In the Bible, Yahweh (also called “El”) presides over a divine council of the “Sons of God”, (Ps. 89:5-7) who also give advice in judicial decisions of Yahweh (Ps. 82), and carry out his bidding as well (Job 1:6-12; 1 Kings 22:19-22). A deified figure called the Son of Man is a vice regent who ascends to God’s throne surrounded by those “holy ones” who do his bidding (Dan. 7:9-14).
Of course, there are significant differences that separate the monotheistic Biblical divine council and the polytheistic pagan Canaanite divine council. As one example illustrates, the Biblical divine council are not to be worshiped, but Yahweh alone; while the Canaanite divine council were worshiped. Big similarities, but bigger differences. Biblical imagination is not engaging in syncretism (blending opposing views), but in subversion (infiltrating and overthrowing an opposing view). The commonalities show a clear cultural connection that is subversively redeemed and redefined in the Biblical understanding of the concept. God incorporates pagan imagination and motifs into his own narrative and subverts them through redefinition and poetic usage.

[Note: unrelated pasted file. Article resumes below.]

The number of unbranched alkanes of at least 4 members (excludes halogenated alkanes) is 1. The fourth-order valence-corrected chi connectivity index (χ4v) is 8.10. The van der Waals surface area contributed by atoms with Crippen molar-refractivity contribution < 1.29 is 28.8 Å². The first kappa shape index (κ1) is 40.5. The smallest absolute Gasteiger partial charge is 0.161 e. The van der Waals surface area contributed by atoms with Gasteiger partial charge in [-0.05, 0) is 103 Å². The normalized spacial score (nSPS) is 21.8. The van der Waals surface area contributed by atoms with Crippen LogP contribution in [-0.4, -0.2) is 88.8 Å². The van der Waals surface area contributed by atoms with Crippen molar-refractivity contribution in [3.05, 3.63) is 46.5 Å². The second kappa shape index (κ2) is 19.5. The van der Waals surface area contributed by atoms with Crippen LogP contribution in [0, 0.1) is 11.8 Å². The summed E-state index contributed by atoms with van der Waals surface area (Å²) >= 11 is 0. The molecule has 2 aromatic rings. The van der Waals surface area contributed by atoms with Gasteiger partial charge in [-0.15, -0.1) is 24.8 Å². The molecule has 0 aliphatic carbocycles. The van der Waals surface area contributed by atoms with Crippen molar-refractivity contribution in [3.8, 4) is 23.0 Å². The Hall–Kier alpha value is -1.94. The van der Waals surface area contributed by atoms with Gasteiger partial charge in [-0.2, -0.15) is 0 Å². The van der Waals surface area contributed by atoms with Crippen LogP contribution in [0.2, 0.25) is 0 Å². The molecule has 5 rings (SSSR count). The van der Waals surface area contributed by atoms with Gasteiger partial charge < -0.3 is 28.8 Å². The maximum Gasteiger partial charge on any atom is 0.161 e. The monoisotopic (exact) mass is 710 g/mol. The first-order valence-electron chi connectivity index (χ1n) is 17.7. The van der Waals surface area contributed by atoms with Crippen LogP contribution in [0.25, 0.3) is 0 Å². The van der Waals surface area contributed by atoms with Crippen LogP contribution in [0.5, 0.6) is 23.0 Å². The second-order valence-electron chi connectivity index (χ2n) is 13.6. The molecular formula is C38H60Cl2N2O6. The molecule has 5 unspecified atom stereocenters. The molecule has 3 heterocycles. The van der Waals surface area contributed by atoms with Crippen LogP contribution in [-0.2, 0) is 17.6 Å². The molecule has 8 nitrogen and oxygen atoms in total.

So that’s what I did in Noah Primeval. I retold the story of Noah, utilizing mythopoeic notions of Leviathan as a personification of chaos, and the sons of God as the divine council around God, as well as the incorporation of other Mesopotamian imagery in order to give a theological explanation for the true origins and partial reality of pagan mythology.
Don’t worry, it’s not as head trippy as all this academicspeak may sound. This is just the deep stuff behind the exciting fantasy action adventure in the novel. But there are appendixes in the book for those who want to explore the Biblical and ANE research more in depth.